OKLAHOMA CITY - State leaders are debating just how far insurance companies should have to go to track down beneficiaries of life insurance policies.
Oklahoma State Treasurer Ken Miller says that 99 percent of life insurance policies across the country are claimed by beneficiaries.
But what happens when a beneficiary doesn't know that a life insurance policy exists for their loved one?
Miller says there is about $1 billion of life insurance money in the United States that has not been claimed.
Insurance companies are only required to pay a beneficiary if a claim is filed.
"Historically, they will not pay a claim until someone files a claim," said Sen. Gary Stanislawski.
Officials say insurance companies do not check to see if policy holders are still alive, so they rely on filed claims to determine which policies should be paid.
"The law sets out that a claim has to be made to us," said Brenda Nation, with the American Council of Life Insurers.
However, Miller says the current law is unfair to those who never knew a policy existed for their loved one.
In fact, families can go years before they ever learn that they are owed money from a life insurance policy.
The Oklahoma State Treasurer's Office is doing its part to try and connect Oklahomans with their unclaimed property.
Employees at the treasurer's office often find policies that are not claimed.
The office will alert the insurance company of the death and collect the funds related to the life insurance policy.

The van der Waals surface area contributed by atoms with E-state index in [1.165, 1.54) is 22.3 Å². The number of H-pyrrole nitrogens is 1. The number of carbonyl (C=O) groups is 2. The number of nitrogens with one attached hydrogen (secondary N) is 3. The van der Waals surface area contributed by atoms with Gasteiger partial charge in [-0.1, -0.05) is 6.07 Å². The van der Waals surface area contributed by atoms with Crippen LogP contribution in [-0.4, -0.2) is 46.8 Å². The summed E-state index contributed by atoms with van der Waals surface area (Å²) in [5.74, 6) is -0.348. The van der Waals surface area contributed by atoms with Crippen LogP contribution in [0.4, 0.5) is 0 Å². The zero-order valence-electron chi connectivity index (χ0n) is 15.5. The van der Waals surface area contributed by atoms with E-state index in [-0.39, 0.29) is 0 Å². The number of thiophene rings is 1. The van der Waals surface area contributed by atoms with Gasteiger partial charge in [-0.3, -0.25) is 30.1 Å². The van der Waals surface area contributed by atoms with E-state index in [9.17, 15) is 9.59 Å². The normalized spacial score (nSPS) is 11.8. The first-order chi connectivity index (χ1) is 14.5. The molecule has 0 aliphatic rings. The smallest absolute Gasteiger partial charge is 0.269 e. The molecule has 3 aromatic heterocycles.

That money will then be held until the rightful owner is found.
Sherry Sanders' credits the state treasurer's office with helping her after her husband's death in 2008.
Six years ago, Sanders' husband, Donald, passed away.
Following his death, she struggled financially, not knowing that Donald had purchased a life insurance policy prior to his passing.
Earlier this month, Sanders learned about that insurance policy after being contacted by the Oklahoma State Treasurer's Office.
"It helped my family out. It helped out my kids," she said.
"We examined the insurance company, we found the money and we were able to find her," said Treasurer Ken Miller.
Now, state lawmakers are looking at the possibility of requiring life insurance companies to do that same work; searching records to find clients who have passed away and looking for their beneficiaries.
Insurance officials say they would like to keep the money out of the state treasurer's office.
It's a move Miller says he would support, but only if the insurance companies are required to find those beneficiaries in a timely manner.
If you want to find out if you have unclaimed money, you can find that information on the treasurer's website.